Lamb or Mutton Stew with Dumplings and Key Lime Pie Poke Cake by Miriam from Arizona

Tummy-warming stew is as comforting as comfort food gets. Lamb or Mutton Stew with Dumplings fits the description perfectly — it’s flavorful, filling and well-balanced nutritionally with protein and veggies. DaVita renal dietitian Miriam from Arizona adapted this renal-friendly version from a traditional recipe for mutton stew. 

As the perfect ending to any dinner, Miriam shares her kidney-friendly recipe for Key Lime Pie Poke Cake. Because it begins with a store-bought cake mix, it’s easy to bake up this sinful dessert. But you can forego the side order of guilt, knowing that Miriam has adapted it to fit perfectly into your renal eating plan. 

Miriam did a little research before deciding on her career choice. “I spent months looking through a Dictionary of Occupational Titles, looking at the education requirements, work environment and opportunity for advancement of different jobs,” she says, adding, “I had worked various food-service jobs and enjoyed the idea of moving my participation to a professional level. Dietetics sounded like an area where I would enjoy building a career.” 

Miriam has lived in many areas of the U.S. She was born in Cuba, New Mexico, and grew up in Newberg, Oregon. She left the West and headed to the Midwest for college. Miriam remembers, “I went to college in Kansas, first at the Haskell Indian Junior College, then to a four-year school. I received my bachelor’s degree in Dietetics at Kansas State University. It took me over 10 years to complete my degree, but it was worth the effort.” 

Once she became a dietitian, the next step was to decide what type of dietitian to be. Miriam recalls, “I graduated with assistance from an Indian Health Service scholarship. This scholarship has a two-year service repayment portion to the agreement. I was having trouble qualifying for a position with the Indian Health Service, but I was directed to the DaVita Dialysis Company in the Four Corners Area. I had relatives in this part of the United States and that influenced my decision to move to Arizona. I was enthusiastic about working regularly with a familiar group of patients as one would see with a dialysis center. And I was able to shadow a renal dietitian during my internship, so I felt like I understood what work environment I was joining.” 

Miriam says one of the challenges of her job is earning the trust of patients, so they are comfortable with telling her the truth about their diets. She has done this by understanding their culture and their foods. Miriam explains, “I come to the Navajo and the Hopi reservations with some prior knowledge of traditional Native American foods. I enjoy learning more from my patients about how traditional foods are prepared and when certain foods are appropriate for particular ceremonies. This allows the patients to talk freely about the foods they crave.” 

Miriam gets great joy in learning about her patients. “Working on the Navajo and Hopi reservations allows me to learn more about each of these cultures. Being able to visit with the patients and learn about the value they place on traditional beliefs, crafts and practices is very enriching,” she says.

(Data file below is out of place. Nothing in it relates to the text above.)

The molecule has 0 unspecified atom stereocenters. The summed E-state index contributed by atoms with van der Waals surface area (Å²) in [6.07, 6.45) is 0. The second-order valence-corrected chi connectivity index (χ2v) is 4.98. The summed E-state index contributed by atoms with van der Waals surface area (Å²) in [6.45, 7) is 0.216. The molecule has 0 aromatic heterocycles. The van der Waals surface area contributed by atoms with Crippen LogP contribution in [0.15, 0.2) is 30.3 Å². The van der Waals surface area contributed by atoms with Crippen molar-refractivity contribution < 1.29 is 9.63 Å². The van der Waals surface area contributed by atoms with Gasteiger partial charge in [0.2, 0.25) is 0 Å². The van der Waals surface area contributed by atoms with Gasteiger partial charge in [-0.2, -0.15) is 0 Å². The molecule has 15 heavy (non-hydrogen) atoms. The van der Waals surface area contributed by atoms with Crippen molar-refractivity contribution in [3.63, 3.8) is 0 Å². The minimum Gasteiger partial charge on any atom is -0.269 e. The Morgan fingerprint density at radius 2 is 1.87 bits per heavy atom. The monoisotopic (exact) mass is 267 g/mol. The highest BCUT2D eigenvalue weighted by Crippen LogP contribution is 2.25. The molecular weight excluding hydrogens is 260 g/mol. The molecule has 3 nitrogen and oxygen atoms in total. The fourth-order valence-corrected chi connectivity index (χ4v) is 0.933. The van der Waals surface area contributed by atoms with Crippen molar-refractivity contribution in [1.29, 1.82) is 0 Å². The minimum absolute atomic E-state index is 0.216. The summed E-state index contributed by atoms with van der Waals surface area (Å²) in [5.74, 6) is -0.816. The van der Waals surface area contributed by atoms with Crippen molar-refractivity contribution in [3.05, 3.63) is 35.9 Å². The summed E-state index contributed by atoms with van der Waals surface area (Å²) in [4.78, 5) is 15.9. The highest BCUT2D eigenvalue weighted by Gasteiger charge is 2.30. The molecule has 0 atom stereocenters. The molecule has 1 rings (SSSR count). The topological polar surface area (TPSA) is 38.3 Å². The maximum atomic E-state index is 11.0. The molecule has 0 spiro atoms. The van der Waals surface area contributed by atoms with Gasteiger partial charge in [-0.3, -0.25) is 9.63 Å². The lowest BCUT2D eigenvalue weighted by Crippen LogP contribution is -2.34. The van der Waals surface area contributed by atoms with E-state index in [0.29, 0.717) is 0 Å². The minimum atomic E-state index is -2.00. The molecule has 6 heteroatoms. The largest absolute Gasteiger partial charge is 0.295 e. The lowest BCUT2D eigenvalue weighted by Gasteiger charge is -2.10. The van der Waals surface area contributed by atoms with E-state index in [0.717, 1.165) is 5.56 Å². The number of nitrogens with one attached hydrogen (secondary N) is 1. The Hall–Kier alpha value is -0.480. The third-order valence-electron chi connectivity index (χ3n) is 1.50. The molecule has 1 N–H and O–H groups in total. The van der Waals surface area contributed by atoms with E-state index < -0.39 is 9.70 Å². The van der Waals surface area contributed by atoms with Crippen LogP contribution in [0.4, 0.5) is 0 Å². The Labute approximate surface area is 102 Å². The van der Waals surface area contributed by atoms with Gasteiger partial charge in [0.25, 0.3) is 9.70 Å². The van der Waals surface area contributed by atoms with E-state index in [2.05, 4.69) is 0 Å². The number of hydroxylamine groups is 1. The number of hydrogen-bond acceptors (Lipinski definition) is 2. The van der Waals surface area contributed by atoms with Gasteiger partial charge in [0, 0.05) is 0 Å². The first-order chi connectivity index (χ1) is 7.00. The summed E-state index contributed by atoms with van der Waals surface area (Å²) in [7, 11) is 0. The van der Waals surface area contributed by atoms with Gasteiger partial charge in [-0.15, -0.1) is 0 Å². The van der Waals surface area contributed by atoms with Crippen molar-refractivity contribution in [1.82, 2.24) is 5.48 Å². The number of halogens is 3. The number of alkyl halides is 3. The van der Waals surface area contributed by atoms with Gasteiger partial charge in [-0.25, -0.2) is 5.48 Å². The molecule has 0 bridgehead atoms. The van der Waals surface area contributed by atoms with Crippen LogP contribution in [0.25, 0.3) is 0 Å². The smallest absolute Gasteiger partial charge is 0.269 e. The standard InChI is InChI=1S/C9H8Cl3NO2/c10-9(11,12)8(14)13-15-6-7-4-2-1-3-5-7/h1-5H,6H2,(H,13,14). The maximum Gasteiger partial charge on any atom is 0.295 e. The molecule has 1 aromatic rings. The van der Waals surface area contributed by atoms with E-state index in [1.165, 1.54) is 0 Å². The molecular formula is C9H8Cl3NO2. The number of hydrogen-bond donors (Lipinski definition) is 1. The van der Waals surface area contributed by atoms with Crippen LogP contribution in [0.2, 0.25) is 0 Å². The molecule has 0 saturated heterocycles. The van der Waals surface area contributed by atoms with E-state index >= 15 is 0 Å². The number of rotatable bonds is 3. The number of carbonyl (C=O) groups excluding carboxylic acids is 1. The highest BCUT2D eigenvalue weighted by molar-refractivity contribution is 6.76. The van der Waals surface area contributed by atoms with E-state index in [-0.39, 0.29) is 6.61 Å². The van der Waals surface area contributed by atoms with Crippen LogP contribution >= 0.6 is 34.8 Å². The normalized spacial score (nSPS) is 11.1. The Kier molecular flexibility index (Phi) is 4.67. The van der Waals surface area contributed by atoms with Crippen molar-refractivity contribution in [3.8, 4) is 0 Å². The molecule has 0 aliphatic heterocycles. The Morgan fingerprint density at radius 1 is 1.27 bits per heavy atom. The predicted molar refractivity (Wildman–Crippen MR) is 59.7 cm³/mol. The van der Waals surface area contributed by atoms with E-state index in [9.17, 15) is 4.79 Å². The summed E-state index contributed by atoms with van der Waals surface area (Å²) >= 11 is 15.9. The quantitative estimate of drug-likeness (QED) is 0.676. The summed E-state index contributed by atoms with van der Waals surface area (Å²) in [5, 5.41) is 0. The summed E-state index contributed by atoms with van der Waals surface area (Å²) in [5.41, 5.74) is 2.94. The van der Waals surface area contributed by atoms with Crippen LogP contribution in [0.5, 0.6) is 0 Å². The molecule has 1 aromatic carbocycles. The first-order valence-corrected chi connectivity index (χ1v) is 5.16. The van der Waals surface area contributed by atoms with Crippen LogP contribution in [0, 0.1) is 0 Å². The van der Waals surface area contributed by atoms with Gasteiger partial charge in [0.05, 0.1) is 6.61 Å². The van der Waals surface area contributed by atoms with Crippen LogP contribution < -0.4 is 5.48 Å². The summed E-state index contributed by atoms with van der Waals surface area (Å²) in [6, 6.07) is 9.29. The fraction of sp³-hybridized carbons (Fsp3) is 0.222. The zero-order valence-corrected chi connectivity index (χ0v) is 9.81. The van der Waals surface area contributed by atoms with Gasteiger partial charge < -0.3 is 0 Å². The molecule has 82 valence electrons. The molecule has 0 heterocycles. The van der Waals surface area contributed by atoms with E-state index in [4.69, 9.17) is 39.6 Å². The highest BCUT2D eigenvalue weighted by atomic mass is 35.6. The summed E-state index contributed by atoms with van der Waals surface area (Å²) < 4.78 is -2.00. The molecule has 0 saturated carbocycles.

For Miriam, one of most rewarding aspects of being a renal dietitian is “seeing understanding dawn in the eyes of patients, their families and teammates as education is presented to them.” 

Miriam believes the most important things patients can do to improve their health are “learn about their disease process and become active in learning about their care.” With this thought in mind, Miriam says the approach that works best when guiding her patients is to, “Simplify, simplify, simplify. I try to adapt their nutrition education to their level of understanding and, when needed, adapt to the language with which they are most comfortable.” 

With DaVita for just over two years, Miriam says she enjoys her teammates. “I work part-time at two different units. One unit is almost 150 miles from my home. I always have to chuckle when some of the teammates will ask as I leave for the day, ‘Are you going to go all the way home tonight?’ I can never figure out what good it would do for me to go only part of the way home!” smiles Miriam. 

Miriam has found much enjoyment living and working in Arizona. “I love the mesas, the canyons and the variety of terrain. I love to see the flowers change throughout the spring, summer and fall. I enjoy seeing wild mustangs come into our yard in the morning to ‘mow’ our grass,” she explains. “I enjoy the sound of people laughing as they tease each other in their native language. Some of the people still center their seasons and celebrations on traditional Native American ceremonies, dances and practices. It is fairly common for people to still live in these areas without running water or electricity.” 

Lamb or Mutton Stew with Dumplings is Miriam’s version of traditional mutton stew modified for the dialysis diet. This hearty stew has a mild, succulent flavor and can get you out of a beef/chicken rut. Leftovers keep beautifully in a covered container in the refrigerator or freezer and can be reheated in the microwave for a handy meal in minutes. For dessert, consider Miriam’s captivating Key Lime Pie Poke Cake. Your family will think you spent hours in the kitchen, and only you will know that starting with a boxed cake mix cuts down on preparation time.

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